May 20, 2024

The Unofficial Start of Summer

The Unofficial Start of Summer

With Memorial Day and the unofficial start of summer less than a week away, I have been thinking a lot about the summers growing up in Mississippi. Mostly, I have been thinking about my grandparents and their summer vegetable garden.  

My grandparents were pros at maximizing the space in their backyard, which was by no means large. In the summer, for the most part, any space was overtaken by the garden. Their garden, though, was not a vanity project.  It wasn't a few pots with a tomato plant or two that may or may not produce a few fruits that you can brag to your friends about. Their garden was a labor of love with the sole focus of producing a giant harvest of vegetables, a bounty that would feed them for an entire year, and every year they were successful at doing so.  

First and foremost, there were tomato plants. Lots of them.  Not lots of them like ten.  Lots of them like 40 to 50.  As soon as these plants began to produce, summer lunches for them were exclusively fresh tomato sandwiches - nothing fancy, just a peeled and sliced fresh tomato from their garden, mayonnaise spread on "light" bread (most often Holsum or Wonder), and salt and pepper.  If someone happened to be at their house at lunchtime during the summer, you most likely had the same. 

Side note: If I happened to be over, I did not partake.  I'm embarrassed to say that while I love tomato-based foods like pasta sauce, ketchup, pizza, etc. - I DO NOT like (for the most part) fresh tomatoes.  My grandmother would "fix" a cheese sandwich for me - the same recipe as the tomato, just with a slice of cheddar instead. Now to the "for the most part" part: As I got older, occasionally, I would ask her to make a tomato sandwich for me, and I did grow to not completely hate them, but more often than not, I still opted for my cheese sammie.  

The sandwiches weren't the only use for the tomatoes, though.  Every summer dinner or "supper" would have a sliced tomato component.  The rest of them went into my grandmother's canning marathons.  She would can whole tomatoes, spaghetti sauce, and salsa - jars upon jars upon jars - to last through the upcoming fall, winter, and spring.  

In addition to the bounty of tomatoes that came from the garden, there were also cucumbers (used fresh in the summer and used for pickles to can), squash and zucchini, turnip and mustard greens, okra and so much more.  As I mentioned, their backyard was far from large, and with such a large footprint of tomato plants, there were limitations to the number of different veggies they could grow.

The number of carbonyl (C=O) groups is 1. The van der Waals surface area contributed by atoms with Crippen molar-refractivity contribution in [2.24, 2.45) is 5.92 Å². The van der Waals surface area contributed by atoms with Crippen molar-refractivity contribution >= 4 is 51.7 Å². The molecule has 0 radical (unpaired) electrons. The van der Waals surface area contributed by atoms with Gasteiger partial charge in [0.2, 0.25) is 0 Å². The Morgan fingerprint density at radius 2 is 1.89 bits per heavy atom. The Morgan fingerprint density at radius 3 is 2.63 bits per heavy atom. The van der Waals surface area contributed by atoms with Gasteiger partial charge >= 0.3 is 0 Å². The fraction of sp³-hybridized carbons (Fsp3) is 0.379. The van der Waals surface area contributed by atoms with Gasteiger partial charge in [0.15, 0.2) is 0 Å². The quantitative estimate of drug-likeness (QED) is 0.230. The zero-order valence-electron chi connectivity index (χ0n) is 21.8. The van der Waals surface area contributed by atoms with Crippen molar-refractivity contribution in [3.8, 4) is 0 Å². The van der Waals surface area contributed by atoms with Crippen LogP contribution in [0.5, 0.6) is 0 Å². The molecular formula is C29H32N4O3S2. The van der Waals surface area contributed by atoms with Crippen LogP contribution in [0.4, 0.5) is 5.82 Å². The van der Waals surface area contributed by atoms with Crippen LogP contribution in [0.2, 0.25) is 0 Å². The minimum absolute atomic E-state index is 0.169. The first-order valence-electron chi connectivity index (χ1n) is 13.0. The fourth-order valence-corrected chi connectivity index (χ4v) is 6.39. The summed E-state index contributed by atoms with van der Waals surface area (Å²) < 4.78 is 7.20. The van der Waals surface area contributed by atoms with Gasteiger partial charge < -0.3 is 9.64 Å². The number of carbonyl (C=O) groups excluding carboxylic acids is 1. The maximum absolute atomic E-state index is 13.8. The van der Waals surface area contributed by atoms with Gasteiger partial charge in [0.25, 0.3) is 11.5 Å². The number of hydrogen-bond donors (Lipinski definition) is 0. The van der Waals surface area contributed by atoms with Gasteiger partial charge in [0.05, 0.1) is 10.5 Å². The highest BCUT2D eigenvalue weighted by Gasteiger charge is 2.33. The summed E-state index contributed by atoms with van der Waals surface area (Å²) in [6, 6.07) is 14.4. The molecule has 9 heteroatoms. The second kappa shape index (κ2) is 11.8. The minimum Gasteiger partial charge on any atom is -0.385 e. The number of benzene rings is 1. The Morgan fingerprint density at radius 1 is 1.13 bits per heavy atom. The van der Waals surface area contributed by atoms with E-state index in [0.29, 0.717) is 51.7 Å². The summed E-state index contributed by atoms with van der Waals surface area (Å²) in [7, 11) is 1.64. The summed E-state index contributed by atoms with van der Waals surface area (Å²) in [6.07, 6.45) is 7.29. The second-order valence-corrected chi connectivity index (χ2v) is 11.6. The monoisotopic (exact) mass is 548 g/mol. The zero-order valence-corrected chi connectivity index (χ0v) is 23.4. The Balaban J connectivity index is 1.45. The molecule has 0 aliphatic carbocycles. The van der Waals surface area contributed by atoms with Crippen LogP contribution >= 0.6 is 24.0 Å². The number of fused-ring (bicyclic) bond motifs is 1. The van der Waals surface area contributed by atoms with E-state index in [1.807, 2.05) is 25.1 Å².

That's when my family's cotton farm would subsidize the much-needed black-eyed peas, lima - ahem, "butter" beans, string beans, and corn. All summer, my dad would deliver them giant black garbage bags filled with peas and beans and boxes upon boxes of corn. My grandparents would sit at night watching television with bowls of unshelled peas in their laps and shell and shell and shell and shell. 

If you looked around their house, at all times there were jars upon jars of canned black-eyed peas, butter beans, and string beans (in addition to the tomatoes).  In late 1990 there was a prediction taken pretty seriously that the Mississippi Delta would be hit with a huge earthquake.  My grandparents didn't express much concern over china or other breakables, but my grandfather made sure to secure all shelves with my grandmother's canned bounty.  No earthquake was messing with their harvest.  

I loved those summers growing up, and I loved all of those fresh vegetables that would last throughout the year.  Even though I do have a degree in Horticulture and was required to take classes in vegetable production, I have no garden. I just don't have the commitment needed for the care and maintenance vegetable gardens require, and I certainly don't have my grandmother's canning talents.  

But, I would give anything for one more plate of those fresh summer vegetables.  I'd even give anything for one of her tomato sandwiches. 

We wish you and your family a wonderful Memorial Day as we remember all of those that gave their lives in service to our country.